All the work in this Edinburgh show is 1999, spanking new. Someone who'd went before I did said it was a total embarrassment, the come-uppance of fashionability: with so much recent stuff gone to Venice, the artist had been churning it out indiscriminately to meet the demands of yet another show. But that just made me wonder whether I could really tell a good Gary Hume from a bad one. The thing we like about them - isn't it a kind of trick or charm or hook that they all have in common?
On the other hand, I've never quite worked out what that hook was.
Hume is mid-thirties (British and ex-Young) and his paintings now are not very different from the those he's been doing for the last five or so years. Mainly they go like this. He starts with a found image, a magazine photo, a famous painting, usually an image of an animal, a plant or a person; in this show, girls' faces, birds and orchids predominate. Then he traces it over, translating it into a few simple outlined shapes, shapes often arbitrarily singled out from the original image - if it's a face, say, the mouth may get outlined but not the eyes. The crops and compositions are pretty casual too. Recently he's been superimposing several outlines in one image so that things get more confused.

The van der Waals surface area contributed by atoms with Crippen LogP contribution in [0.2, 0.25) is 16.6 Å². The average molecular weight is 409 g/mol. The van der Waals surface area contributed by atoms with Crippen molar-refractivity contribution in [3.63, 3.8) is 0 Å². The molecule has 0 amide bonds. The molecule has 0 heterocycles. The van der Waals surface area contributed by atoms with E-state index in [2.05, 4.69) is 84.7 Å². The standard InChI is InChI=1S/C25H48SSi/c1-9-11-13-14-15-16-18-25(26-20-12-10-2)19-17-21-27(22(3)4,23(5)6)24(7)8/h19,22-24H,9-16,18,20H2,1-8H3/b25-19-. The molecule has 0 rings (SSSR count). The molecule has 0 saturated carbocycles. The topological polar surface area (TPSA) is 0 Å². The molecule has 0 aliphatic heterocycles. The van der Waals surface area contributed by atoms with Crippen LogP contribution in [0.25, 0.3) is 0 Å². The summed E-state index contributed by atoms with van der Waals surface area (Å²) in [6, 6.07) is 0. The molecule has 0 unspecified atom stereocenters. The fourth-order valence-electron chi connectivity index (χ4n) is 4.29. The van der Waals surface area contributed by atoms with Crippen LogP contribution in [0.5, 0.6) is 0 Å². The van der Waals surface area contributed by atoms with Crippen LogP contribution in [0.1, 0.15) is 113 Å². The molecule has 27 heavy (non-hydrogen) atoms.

But then he takes this not obviously purposeful arrangement of shapes and lines and treats it as a definite, authoritative template: a stencil to be coloured in, like a colouring-in book, in plain areas of colour. But again this is done without obvious plot. The colours are seldom at all natural. A face shape may go blue. Nor are they consistent. A blue face may be matched with a green neck. But neither do these colour combinations ever quite suggest - and so explain themselves as - a scheme or a harmony. They are kept bold and clear but up in the air.